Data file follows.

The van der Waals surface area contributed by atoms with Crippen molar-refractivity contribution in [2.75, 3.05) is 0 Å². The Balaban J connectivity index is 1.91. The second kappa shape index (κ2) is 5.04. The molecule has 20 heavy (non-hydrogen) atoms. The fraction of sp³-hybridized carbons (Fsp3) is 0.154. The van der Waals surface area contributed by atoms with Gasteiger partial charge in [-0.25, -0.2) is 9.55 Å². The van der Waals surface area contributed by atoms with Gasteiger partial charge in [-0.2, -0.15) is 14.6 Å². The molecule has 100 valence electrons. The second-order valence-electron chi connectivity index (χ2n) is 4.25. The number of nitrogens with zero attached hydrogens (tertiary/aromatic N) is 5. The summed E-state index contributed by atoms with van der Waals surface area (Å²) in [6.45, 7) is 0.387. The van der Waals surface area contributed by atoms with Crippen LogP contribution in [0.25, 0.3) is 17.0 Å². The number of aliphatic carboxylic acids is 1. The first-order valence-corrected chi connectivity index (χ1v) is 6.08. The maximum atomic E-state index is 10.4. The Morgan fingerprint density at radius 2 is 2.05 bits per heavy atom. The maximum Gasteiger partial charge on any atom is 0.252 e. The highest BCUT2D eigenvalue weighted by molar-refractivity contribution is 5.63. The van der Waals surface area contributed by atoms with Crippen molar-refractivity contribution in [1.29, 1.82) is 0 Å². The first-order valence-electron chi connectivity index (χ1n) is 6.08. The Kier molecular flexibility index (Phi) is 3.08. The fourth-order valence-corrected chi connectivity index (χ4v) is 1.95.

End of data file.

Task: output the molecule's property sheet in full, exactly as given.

The van der Waals surface area contributed by atoms with Crippen molar-refractivity contribution in [2.75, 3.05) is 0 Å². The Balaban J connectivity index is 1.91. The second kappa shape index (κ2) is 5.04. The molecule has 20 heavy (non-hydrogen) atoms. The fraction of sp³-hybridized carbons (Fsp3) is 0.154. The van der Waals surface area contributed by atoms with Gasteiger partial charge in [-0.25, -0.2) is 9.55 Å². The van der Waals surface area contributed by atoms with Gasteiger partial charge in [-0.2, -0.15) is 14.6 Å². The molecule has 100 valence electrons. The second-order valence-electron chi connectivity index (χ2n) is 4.25. The number of nitrogens with zero attached hydrogens (tertiary/aromatic N) is 5. The summed E-state index contributed by atoms with van der Waals surface area (Å²) in [6.45, 7) is 0.387. The van der Waals surface area contributed by atoms with Crippen LogP contribution in [0.25, 0.3) is 17.0 Å². The number of aliphatic carboxylic acids is 1. The first-order valence-corrected chi connectivity index (χ1v) is 6.08. The maximum atomic E-state index is 10.4. The Morgan fingerprint density at radius 2 is 2.05 bits per heavy atom. The maximum Gasteiger partial charge on any atom is 0.252 e. The highest BCUT2D eigenvalue weighted by molar-refractivity contribution is 5.63. The van der Waals surface area contributed by atoms with Crippen molar-refractivity contribution in [1.29, 1.82) is 0 Å². The first-order valence-electron chi connectivity index (χ1n) is 6.08. The Kier molecular flexibility index (Phi) is 3.08. The fourth-order valence-corrected chi connectivity index (χ4v) is 1.95.